I think I may have another axiom for ministry. It might go something like this:
“Everyone is busy – deal with it.”
The reality behind this axiom: In general people live full lives, and young families especially spend much of their time negotiating the complexities, so you can’t be too upset when it seems they don’t have much time/energy left to give to the church. It’s not that people don’t care, or don’t want to, or are lazy slackers or anything. The hours of their day and the days of their week are so full of living life, what they need most is Sabbath rest, not more activities, no matter how holy they might be!
Our Director of Youth uncovered this axiom in trying to plan for a weekend he would be away. He happened to hit a weekend where four or five families had something else going on, and so he was not successful in finding a substitute to lead fellowship time. However, in a marvelous little good news/bad news twist, we only have four or five families involved with our youth ministry right now, so he actually didn’t need a substitute, because everyone is going to be busy! (Don’t you love that?)
People are busy in big churches, too. But the larger numbers of people mean that the overall ministries can absorb their individual busy-ness without feeling it too much. Four or five families might be busy, but there are a dozen more who will be there. In a smaller church like ours, though, having four or five families gone exhausts our youth group, as it would several other ministries here, as well.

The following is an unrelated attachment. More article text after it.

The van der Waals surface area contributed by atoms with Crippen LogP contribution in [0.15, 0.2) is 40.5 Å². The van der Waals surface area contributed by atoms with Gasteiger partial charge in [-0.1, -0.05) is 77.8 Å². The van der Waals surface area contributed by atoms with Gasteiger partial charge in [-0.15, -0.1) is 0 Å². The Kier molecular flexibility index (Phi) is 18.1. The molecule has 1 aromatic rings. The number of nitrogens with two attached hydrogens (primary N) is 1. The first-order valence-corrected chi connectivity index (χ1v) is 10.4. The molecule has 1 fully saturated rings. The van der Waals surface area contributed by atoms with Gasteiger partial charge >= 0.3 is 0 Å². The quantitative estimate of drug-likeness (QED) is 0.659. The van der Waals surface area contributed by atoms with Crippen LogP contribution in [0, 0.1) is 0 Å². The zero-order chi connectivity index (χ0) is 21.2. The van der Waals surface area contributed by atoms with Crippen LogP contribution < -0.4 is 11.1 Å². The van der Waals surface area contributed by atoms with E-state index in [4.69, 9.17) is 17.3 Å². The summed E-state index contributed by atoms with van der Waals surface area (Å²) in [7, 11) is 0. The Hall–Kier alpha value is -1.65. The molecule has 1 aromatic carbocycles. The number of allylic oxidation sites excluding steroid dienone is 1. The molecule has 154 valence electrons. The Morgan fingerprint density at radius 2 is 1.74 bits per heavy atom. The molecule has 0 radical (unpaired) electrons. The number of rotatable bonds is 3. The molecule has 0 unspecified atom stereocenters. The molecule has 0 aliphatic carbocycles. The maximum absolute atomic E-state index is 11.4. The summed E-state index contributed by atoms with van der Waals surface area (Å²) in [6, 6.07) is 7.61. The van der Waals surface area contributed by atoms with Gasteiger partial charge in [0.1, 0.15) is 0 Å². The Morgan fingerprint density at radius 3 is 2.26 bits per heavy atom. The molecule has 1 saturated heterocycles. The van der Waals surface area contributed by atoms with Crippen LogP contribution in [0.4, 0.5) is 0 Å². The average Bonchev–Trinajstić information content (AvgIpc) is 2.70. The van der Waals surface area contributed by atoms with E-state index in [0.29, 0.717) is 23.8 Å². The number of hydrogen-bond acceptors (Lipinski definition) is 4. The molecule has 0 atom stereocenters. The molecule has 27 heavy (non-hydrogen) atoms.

However, the axiom is still true: Everyone is busy – Deal with it. We can’t chastise them for not giving of themselves to the church; at the end of their week, there is just not that much left to give. So maybe the church can offer Sabbath instead of more busy-ness. Maybe one way the church can “deal with it” is to allow people to slow down a bit rather than hurling ever more new and exciting activities their direction. Maybe we ought to go deep rather than go broad.
The term “balance” keeps coming to mind. If the church throws too many activities at the people, the balance will tip toward busy-ness. If the church doesn’t have anything going on, we get lethargic. The balance point is somewhere in between the extremes.